During Catch Share Program
Otter trawl (Chart 1): Otter trawl interactions with whitesided dolphins, the most commonly encountered species, were low in the first five years of the catch share program. One notable exception was in 2010, when on average 2.2 whitesided dolphins were encountered for every 1,000 hours of large-vessel otter trawling.
There was no apparent change in the frequency of whitesided dolphin interactions from the baseline to catch share period. During the catch share period, large vessels averaged 0.65 interactions per 1,000 hours of gear deployed, compared with a baseline period average of 0.73 interactions per 1,000 hours. However, there was some indication of increased rates of interactions with less commonly encountered species. Interaction rates of common dolphins and pilot whales for large vessels were higher during catch share program years than during the baseline period; however, the increase began just prior to implementation (2008-2009).
We examined the spatial location of interactions with these species to determine whether the observed increase could be attributed to more observed trips occurring in areas where common dolphins and pilot whales were more vulnerable to fishing. Common dolphins were most commonly encountered during autumn and winter winter on Georges Bank (statistical areas 522, 525, and 562). Similarly, interactions with pilot whales were highest on Georges Bank and spread evenly across seasons. But there was no increase in observed fishing effort in these areas or seasons (Chart 3). Changes in locations and seasonal timing of fishing was likely not the only factor governing interactions with these species.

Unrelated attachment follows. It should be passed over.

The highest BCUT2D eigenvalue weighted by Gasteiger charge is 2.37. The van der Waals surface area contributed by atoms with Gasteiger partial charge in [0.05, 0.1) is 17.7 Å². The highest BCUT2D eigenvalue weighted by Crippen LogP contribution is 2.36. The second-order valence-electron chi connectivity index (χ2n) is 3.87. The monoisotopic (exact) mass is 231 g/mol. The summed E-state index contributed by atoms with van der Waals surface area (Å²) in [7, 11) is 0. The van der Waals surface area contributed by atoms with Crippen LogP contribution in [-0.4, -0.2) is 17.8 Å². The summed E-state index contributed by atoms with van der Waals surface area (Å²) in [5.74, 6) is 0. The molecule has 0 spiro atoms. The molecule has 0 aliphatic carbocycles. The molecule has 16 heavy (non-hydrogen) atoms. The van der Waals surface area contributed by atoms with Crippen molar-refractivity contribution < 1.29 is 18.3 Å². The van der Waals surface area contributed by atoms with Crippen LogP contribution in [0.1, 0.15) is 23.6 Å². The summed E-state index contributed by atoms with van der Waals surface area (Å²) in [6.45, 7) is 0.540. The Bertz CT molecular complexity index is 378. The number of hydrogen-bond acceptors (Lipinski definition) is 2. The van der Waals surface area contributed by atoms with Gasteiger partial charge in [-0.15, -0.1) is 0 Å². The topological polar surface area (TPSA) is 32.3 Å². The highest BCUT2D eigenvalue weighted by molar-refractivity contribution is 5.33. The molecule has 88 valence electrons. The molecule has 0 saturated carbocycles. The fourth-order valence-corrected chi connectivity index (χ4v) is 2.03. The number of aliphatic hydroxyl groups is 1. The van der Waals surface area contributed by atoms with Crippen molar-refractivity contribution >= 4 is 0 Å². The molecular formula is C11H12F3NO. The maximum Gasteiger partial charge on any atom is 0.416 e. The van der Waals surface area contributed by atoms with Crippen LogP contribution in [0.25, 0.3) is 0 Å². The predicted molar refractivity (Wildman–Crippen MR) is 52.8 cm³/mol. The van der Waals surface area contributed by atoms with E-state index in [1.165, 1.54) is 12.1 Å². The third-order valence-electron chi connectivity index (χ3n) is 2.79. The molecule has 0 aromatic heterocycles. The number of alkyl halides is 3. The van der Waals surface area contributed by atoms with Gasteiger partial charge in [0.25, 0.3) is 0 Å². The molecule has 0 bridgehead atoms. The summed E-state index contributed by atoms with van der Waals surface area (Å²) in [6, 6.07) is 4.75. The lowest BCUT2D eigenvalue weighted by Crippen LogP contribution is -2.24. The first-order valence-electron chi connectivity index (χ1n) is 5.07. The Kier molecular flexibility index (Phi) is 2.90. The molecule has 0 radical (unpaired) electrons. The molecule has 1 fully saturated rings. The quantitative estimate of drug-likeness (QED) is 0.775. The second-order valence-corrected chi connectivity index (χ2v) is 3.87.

Therefore, for both common dolphins and pilot whales, there is no clear indication that broad-scale shifts in location of fishing activities of large vessels was responsible for the increase in common dolphin and pilot whale interactions. There is a suggestion that spatial distributional shifts may have contributed, but this would require more detailed analysis of spatial patterns of fleet behavior.
Gillnets (Chart 2): There was no apparent change in interaction rates between gillnets and protected species following implementation of the catch share program. Harbor porpoises were the most commonly encountered species. Average annual rates of encounters during the catch share years were nearly identical to the baseline period. However, the slightly increasing trend in interaction rates that was witnessed during the baseline period was reversed in the catch share program.
Data Gaps and Limitations
We used data from the Northeast Fishery Observer program and At-Sea Monitoring Program to ask whether the rates of interactions (here defined as any observed interaction except for severely decomposed dead animal take) had declined following catch shares. Because vulnerability to fishing varies depending on the type of gear, and the way that gear was deployed, we examined each gear type and vessel size category separately. There was insufficient data on bottom longlining to examine that gear type, so only gillnets and otter trawls were examined.
Data were kindly provided by the Northeast Fisheries Science Center.
Updated: August 2018